Using J2V8 with Heroku

June 4, 2015 | 3 min Read

J2V8 is a set of Java bindings for the popular V8 JavaScript engine. In this tutorial we will explore how to use J2V8 as a JavaScript engine on Heroku.


Heroku is a cloud based Platform as a Service (PaaS) supporting several programming languages. Heroku originally started as a platform for hosting Ruby, but today it supports many languages including Java. With Java, you simply push your sources to Heroku, along with a maven pom file, and Heroku will build, deploy and manage your application. There are add-ons for integrating databases, push notifications, log aggregation and even more features.


V8 is a JavaScript runtime developed by Google and written in C++.  V8 is highly performant and is the workhorse behind the Chrome web browser. We developed J2V8 to bring the power and performance of V8 to the Java platform. J2V8 wraps V8 as a native library and exposes many of the V8 APIs to Java via the Java Native Interface (JNI).

J2V8 is available in Maven Central, and the pre-packaged jar file contains the native libraries. However, because the native libraries are platform dependent, several flavours of J2V8 are available. Each flavour is appropriate for a particular platform such as Android Arm, Android x86, Linux 64 bit, etc…

Developing Against J2V8

J2V8 is available in Maven Central and the Maven Coordinates for J2V8 specify the platform. For example, if you are developing on Windows, your pom.xml might look like this:


You can now begin using J2V8 in your Java applications. In this example we will execute a script and return the result during a doGet request.

protected void doGet(HttpServletRequest req, HttpServletResponse resp) throws ServletException, IOException {
  V8 runtime = V8.createV8Runtime();
  String stringScript = runtime.executeStringScript("'Hello from JS!'");
  resp.getWriter().print("Hello from Java! " + stringScript);

However, if you colleagues are developing on other platforms, then this particular dependency won’t help them.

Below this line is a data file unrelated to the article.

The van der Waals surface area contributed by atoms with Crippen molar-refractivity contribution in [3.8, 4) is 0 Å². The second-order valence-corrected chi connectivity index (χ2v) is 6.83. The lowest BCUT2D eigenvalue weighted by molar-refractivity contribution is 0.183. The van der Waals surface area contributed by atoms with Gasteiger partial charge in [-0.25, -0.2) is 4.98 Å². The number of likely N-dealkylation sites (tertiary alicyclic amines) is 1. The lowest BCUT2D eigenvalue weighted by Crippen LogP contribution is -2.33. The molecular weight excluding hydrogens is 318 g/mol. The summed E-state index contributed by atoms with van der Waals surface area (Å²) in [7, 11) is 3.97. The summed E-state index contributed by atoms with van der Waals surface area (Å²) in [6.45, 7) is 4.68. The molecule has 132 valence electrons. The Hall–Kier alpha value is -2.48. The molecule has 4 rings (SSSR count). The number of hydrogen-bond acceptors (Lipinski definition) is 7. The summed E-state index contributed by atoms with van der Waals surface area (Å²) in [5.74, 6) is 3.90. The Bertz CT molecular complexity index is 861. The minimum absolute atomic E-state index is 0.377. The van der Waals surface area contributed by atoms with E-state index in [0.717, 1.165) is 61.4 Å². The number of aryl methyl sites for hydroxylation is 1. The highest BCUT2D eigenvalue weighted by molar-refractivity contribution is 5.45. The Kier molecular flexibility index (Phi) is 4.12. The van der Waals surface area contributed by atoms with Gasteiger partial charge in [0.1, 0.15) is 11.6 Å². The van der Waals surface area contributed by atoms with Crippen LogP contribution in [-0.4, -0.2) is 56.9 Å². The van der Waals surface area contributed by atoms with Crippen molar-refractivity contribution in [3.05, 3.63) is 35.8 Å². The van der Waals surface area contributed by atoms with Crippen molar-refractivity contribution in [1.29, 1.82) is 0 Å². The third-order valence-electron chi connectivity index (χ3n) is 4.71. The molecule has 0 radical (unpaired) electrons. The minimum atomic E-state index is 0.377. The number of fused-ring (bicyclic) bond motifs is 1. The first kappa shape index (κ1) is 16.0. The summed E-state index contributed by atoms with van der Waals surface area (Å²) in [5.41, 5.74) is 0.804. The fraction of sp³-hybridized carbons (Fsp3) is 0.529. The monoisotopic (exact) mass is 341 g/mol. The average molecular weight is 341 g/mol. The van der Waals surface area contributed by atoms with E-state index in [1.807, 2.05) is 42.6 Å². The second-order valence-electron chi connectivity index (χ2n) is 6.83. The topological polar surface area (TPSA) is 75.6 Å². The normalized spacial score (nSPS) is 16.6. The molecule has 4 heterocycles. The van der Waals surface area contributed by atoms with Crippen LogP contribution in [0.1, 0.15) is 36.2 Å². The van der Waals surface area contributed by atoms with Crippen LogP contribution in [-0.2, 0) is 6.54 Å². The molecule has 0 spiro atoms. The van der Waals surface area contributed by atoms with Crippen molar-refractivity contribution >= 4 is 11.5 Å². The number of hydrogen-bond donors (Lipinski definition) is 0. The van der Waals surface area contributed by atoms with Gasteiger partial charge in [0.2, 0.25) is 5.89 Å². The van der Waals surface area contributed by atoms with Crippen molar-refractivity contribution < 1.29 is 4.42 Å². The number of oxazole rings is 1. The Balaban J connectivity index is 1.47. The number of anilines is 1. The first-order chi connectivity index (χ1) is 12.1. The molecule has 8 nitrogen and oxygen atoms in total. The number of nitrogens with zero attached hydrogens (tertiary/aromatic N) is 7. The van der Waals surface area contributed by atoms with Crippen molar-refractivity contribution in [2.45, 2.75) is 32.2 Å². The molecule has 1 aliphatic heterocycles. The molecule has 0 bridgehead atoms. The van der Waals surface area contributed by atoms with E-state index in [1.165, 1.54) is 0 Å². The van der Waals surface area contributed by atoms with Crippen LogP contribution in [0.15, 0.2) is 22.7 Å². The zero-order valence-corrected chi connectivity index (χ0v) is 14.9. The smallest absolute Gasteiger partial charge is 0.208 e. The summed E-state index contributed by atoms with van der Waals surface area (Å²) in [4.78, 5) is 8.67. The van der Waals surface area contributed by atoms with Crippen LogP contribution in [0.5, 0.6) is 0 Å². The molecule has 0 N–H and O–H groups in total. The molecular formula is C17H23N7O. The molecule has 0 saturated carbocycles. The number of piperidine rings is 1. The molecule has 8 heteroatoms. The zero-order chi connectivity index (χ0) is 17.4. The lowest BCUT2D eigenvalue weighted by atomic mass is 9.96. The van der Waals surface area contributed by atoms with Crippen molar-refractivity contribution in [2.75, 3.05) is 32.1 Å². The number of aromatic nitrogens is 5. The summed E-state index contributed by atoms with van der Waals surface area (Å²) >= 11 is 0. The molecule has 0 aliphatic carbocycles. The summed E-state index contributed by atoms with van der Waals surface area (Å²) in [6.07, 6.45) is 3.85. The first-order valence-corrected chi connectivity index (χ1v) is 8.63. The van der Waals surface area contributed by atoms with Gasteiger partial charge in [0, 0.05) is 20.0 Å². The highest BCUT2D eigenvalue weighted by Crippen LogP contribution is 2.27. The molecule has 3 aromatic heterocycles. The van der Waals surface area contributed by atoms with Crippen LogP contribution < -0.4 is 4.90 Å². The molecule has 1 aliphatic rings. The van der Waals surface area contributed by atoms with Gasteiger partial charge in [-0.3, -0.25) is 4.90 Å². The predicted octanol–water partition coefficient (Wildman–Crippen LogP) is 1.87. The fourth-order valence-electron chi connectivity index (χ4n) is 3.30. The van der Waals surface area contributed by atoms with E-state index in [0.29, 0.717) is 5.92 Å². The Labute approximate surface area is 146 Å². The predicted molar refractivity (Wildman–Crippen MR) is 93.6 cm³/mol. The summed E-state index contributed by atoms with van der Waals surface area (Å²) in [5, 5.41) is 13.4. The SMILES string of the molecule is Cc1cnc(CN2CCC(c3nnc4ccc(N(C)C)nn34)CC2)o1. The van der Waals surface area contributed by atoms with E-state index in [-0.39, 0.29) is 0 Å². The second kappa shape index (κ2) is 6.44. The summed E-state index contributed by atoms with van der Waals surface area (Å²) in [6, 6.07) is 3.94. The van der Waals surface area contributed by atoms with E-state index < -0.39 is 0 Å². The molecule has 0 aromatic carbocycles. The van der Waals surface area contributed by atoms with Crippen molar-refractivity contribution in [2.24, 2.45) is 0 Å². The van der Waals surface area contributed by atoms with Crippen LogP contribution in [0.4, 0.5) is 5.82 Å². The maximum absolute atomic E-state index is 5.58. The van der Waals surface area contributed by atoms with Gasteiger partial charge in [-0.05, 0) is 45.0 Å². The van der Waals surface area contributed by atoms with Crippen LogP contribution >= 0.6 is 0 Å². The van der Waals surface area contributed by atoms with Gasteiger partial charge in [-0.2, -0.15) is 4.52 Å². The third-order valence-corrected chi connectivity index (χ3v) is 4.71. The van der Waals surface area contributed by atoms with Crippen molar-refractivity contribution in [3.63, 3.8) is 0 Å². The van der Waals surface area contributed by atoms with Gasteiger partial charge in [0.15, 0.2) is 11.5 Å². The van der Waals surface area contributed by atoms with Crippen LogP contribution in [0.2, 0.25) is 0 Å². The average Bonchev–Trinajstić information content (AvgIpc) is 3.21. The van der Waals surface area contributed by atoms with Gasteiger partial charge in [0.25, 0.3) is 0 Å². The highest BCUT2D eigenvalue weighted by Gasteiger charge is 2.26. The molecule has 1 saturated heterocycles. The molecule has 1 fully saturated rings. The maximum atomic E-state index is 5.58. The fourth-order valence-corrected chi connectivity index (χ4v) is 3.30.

To help with this, we have created an all-in-one download that contains the native code for each platform. Un-tar the file, and point the java.library.path at that directory. J2V8 will load natives from the library path before the ones contained within the jar. This can be done with Heroku in the Procfile:

web:    java -Djava.library.path=/path/to/natives -cp target/classes:target/dependency/* Main

Deploying on Heroku

To deploy a Java application that uses J2V8, update your pom.xml to use 64 bit linux . Since J2V8 can self extract the native libraries and because 64 bit linux is architecture used on the Heroku servers, by updating your pom.xml you can simply push your sources to the Heroku and it will handle the rest. If you set your java.library.path in the Procfile, then you can run local instances on any architecture too.


A local deployment can be triggered by first building the application and then starting foreman.

[%] mvn clean install [%] foreman start web

For deployments on Heroku hardware, push your sources to the Heroku remote and open the application.

[%] git push heroku master [%] heroku open

For more information on J2V8, follow me on Twitter.

Ian Bull

Ian Bull

Ian is an Eclipse committer and EclipseSource Distinguished Engineer with a passion for developer productivity.

He leads the J2V8 project and has served on several …